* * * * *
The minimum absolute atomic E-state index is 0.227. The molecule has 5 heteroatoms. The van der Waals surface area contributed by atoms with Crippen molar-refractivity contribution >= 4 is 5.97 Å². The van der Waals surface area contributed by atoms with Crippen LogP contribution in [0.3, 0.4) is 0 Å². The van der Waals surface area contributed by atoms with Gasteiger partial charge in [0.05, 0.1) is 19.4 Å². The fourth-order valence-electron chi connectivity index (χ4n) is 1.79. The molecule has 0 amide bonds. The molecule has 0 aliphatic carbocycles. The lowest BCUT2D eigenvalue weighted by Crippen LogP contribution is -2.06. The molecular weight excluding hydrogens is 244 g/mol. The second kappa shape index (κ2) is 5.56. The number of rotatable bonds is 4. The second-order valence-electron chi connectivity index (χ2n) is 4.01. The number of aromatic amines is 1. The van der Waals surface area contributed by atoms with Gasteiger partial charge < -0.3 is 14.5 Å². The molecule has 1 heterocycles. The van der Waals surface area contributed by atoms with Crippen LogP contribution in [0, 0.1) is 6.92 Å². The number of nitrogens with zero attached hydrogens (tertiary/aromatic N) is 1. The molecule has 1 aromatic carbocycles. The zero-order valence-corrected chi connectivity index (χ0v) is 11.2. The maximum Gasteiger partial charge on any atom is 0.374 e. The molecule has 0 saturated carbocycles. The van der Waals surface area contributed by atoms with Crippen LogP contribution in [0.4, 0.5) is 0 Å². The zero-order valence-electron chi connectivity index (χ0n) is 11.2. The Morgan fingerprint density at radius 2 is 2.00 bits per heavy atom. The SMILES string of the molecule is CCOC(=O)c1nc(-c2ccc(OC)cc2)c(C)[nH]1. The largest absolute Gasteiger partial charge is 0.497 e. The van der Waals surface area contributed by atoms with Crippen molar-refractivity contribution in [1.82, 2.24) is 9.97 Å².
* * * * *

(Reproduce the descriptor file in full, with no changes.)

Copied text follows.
The minimum absolute atomic E-state index is 0.227. The molecule has 5 heteroatoms. The van der Waals surface area contributed by atoms with Crippen molar-refractivity contribution >= 4 is 5.97 Å². The van der Waals surface area contributed by atoms with Crippen LogP contribution in [0.3, 0.4) is 0 Å². The van der Waals surface area contributed by atoms with Gasteiger partial charge in [0.05, 0.1) is 19.4 Å². The fourth-order valence-electron chi connectivity index (χ4n) is 1.79. The molecule has 0 amide bonds. The molecule has 0 aliphatic carbocycles. The lowest BCUT2D eigenvalue weighted by Crippen LogP contribution is -2.06. The molecular weight excluding hydrogens is 244 g/mol. The second kappa shape index (κ2) is 5.56. The number of rotatable bonds is 4. The second-order valence-electron chi connectivity index (χ2n) is 4.01. The number of aromatic amines is 1. The van der Waals surface area contributed by atoms with Gasteiger partial charge < -0.3 is 14.5 Å². The molecule has 1 heterocycles. The van der Waals surface area contributed by atoms with Crippen LogP contribution in [0, 0.1) is 6.92 Å². The number of nitrogens with zero attached hydrogens (tertiary/aromatic N) is 1. The molecule has 1 aromatic carbocycles. The zero-order valence-corrected chi connectivity index (χ0v) is 11.2. The maximum Gasteiger partial charge on any atom is 0.374 e. The molecule has 0 saturated carbocycles. The van der Waals surface area contributed by atoms with Crippen LogP contribution in [0.4, 0.5) is 0 Å². The zero-order valence-electron chi connectivity index (χ0n) is 11.2. The Morgan fingerprint density at radius 2 is 2.00 bits per heavy atom. The SMILES string of the molecule is CCOC(=O)c1nc(-c2ccc(OC)cc2)c(C)[nH]1. The largest absolute Gasteiger partial charge is 0.497 e. The van der Waals surface area contributed by atoms with Crippen molar-refractivity contribution in [1.82, 2.24) is 9.97 Å².